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The 2015 Southwest Florida Sustainability Summit takes place April 30th. The event brings together a broad spectrum of local experts for a series of panel discussions and workshops related to planning for a sustainable future for the region. This year’s theme is, “Quality of Life for Today & Tomorrow.” We’ll hear from event speakers and organizers with a focus on exploring the current status and future potential growth of Southwest Florida’s STEM (Science, Technology, Engineering and Mathematics) industries. We’ll also look at local STEM education initiatives from elementary school through higher education for a look at how we’re preparing students to enter careers in STEM fields. We’ll also explore how STEM growth relates to the greater goals of sustainability and a strategic sustainability plan for Southwest Florida. 

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A bill to extend the state's gambling agreement with the Seminole tribe by a year has made it through a Senate committee. But, along the way, it picked up some gambling expansion amendments that cost it some support. 

Market Outlook 2015

Apr 1, 2015
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Florida Gulf Coast University hosts the Market Outlook 2015 Conference April 3. The annual forum brings together economic experts, students and the local business community for a review and in depth analysis of the local, regional and national economies. The event also includes projections for what’s expected to be a rapidly changing economic scene in the coming year. This year’s speakers include Federal Reserve Bank Executive Vice President and Director of Research, David Altig along with Fannie Mae Chief Economist and Senior Vice President Douglas Duncan. We’ll explore the latest information and insights on the regional and national economies. 

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A recent report said the Sunshine State makes its lowest wage earners pay much more of their income in taxes than its top earners.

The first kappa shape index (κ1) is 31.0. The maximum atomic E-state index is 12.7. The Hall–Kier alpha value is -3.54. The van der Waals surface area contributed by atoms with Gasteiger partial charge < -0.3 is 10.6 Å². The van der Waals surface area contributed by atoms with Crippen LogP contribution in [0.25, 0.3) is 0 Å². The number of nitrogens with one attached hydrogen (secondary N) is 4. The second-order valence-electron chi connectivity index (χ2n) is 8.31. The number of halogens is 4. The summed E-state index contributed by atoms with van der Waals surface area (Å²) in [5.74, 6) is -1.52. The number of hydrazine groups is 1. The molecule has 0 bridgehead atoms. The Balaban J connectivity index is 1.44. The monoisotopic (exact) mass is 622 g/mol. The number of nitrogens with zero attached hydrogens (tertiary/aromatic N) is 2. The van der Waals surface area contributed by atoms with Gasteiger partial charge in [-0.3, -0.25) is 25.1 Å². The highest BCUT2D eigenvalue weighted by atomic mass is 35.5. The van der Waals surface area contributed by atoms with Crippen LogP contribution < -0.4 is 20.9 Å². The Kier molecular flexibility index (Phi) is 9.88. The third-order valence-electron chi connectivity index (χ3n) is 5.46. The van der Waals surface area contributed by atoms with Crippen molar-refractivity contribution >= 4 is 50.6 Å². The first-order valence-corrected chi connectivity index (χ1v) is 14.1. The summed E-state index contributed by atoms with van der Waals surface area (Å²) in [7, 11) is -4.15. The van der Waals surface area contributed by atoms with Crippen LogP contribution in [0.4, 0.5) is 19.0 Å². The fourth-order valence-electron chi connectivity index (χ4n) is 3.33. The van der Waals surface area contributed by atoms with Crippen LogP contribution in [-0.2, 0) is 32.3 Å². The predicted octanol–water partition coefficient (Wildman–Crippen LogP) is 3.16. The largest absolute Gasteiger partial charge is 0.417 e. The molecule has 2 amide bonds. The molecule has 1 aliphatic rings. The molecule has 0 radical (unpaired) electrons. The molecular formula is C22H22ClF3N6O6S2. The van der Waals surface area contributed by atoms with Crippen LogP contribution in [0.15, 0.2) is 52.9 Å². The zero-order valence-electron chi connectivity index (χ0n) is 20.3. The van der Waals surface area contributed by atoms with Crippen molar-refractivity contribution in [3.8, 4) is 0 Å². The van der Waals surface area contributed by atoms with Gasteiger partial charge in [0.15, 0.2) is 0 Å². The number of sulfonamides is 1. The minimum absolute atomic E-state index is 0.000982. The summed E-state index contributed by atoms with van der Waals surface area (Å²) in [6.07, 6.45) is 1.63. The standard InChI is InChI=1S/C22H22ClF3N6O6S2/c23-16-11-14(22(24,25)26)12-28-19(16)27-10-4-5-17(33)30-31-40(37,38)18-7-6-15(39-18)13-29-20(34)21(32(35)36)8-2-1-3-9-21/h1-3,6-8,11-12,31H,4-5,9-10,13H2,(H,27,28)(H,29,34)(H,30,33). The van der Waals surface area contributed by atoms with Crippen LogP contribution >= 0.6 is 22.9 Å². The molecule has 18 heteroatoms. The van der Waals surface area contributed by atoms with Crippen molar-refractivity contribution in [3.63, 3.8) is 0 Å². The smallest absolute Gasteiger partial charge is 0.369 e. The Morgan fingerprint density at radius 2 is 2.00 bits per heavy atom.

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Florida is the largest citrus producer in the U.S. and the second largest producer of orange juice in the world. The industry has a $9 billion a year economic impact on the state accounting for about 76,000 jobs. Not long ago, citrus groves covered about 800,000 acres of land in Florida. Today, that’s down to just over 400,000 acres due in large part to the devastating impacts of citrus diseases like greening. The disease, which originated in Southern China, was first discovered in South Florida in 2005 and has since become endemic throughout the state’s citrus producing regions.

This week, just as the U.S. Department of Agriculture reduced its citrus harvest estimate for the current season, Florida Agriculture Commissioner Adam Putman announced he’s calling on lawmakers to increase funding to fight greening and secure the industry’s future. Meanwhile the Fort Myers-based Alico, Inc. announced last month it’s buying three citrus operations in central Florida for $363 million dollars making the company the largest citrus producer in the U.S. We’ll explore the status of Florida’s current citrus crop, the value of the state’s citrus industry and ongoing efforts to develop new strategies to combat greening. 

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